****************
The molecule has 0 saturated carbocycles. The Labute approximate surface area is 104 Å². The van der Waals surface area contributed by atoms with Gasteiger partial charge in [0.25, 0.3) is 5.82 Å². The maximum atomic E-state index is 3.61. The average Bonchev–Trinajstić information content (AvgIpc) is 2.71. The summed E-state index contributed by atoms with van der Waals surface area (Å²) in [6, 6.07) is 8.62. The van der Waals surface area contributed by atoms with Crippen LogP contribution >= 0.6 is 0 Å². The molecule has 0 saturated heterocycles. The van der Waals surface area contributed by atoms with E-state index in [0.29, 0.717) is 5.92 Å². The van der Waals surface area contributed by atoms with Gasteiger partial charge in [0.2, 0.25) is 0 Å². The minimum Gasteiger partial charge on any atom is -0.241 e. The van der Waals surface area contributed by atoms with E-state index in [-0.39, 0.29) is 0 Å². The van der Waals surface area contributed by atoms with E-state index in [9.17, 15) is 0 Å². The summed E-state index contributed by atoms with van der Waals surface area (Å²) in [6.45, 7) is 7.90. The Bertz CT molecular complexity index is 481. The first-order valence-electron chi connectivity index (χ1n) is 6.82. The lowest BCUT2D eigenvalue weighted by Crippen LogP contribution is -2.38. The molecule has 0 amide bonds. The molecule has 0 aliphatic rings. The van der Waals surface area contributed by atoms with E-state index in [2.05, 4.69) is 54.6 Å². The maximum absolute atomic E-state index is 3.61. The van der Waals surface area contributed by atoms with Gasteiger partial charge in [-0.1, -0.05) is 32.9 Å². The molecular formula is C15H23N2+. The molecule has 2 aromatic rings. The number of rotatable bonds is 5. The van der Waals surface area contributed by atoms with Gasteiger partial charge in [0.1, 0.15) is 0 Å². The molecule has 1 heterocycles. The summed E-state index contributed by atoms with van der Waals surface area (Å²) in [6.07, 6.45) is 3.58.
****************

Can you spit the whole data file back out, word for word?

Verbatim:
The molecule has 0 saturated carbocycles. The Labute approximate surface area is 104 Å². The van der Waals surface area contributed by atoms with Gasteiger partial charge in [0.25, 0.3) is 5.82 Å². The maximum atomic E-state index is 3.61. The average Bonchev–Trinajstić information content (AvgIpc) is 2.71. The summed E-state index contributed by atoms with van der Waals surface area (Å²) in [6, 6.07) is 8.62. The van der Waals surface area contributed by atoms with Crippen LogP contribution >= 0.6 is 0 Å². The molecule has 0 saturated heterocycles. The van der Waals surface area contributed by atoms with E-state index in [0.29, 0.717) is 5.92 Å². The van der Waals surface area contributed by atoms with Gasteiger partial charge in [0.2, 0.25) is 0 Å². The minimum Gasteiger partial charge on any atom is -0.241 e. The van der Waals surface area contributed by atoms with E-state index in [-0.39, 0.29) is 0 Å². The van der Waals surface area contributed by atoms with E-state index in [9.17, 15) is 0 Å². The summed E-state index contributed by atoms with van der Waals surface area (Å²) in [6.45, 7) is 7.90. The Bertz CT molecular complexity index is 481. The first-order valence-electron chi connectivity index (χ1n) is 6.82. The lowest BCUT2D eigenvalue weighted by Crippen LogP contribution is -2.38. The molecule has 0 amide bonds. The molecule has 0 aliphatic rings. The van der Waals surface area contributed by atoms with E-state index in [2.05, 4.69) is 54.6 Å². The maximum absolute atomic E-state index is 3.61. The van der Waals surface area contributed by atoms with Gasteiger partial charge in [-0.1, -0.05) is 32.9 Å². The molecular formula is C15H23N2+. The molecule has 2 aromatic rings. The number of rotatable bonds is 5. The van der Waals surface area contributed by atoms with Gasteiger partial charge in [0.1, 0.15) is 0 Å². The molecule has 1 heterocycles. The summed E-state index contributed by atoms with van der Waals surface area (Å²) in [6.07, 6.45) is 3.58.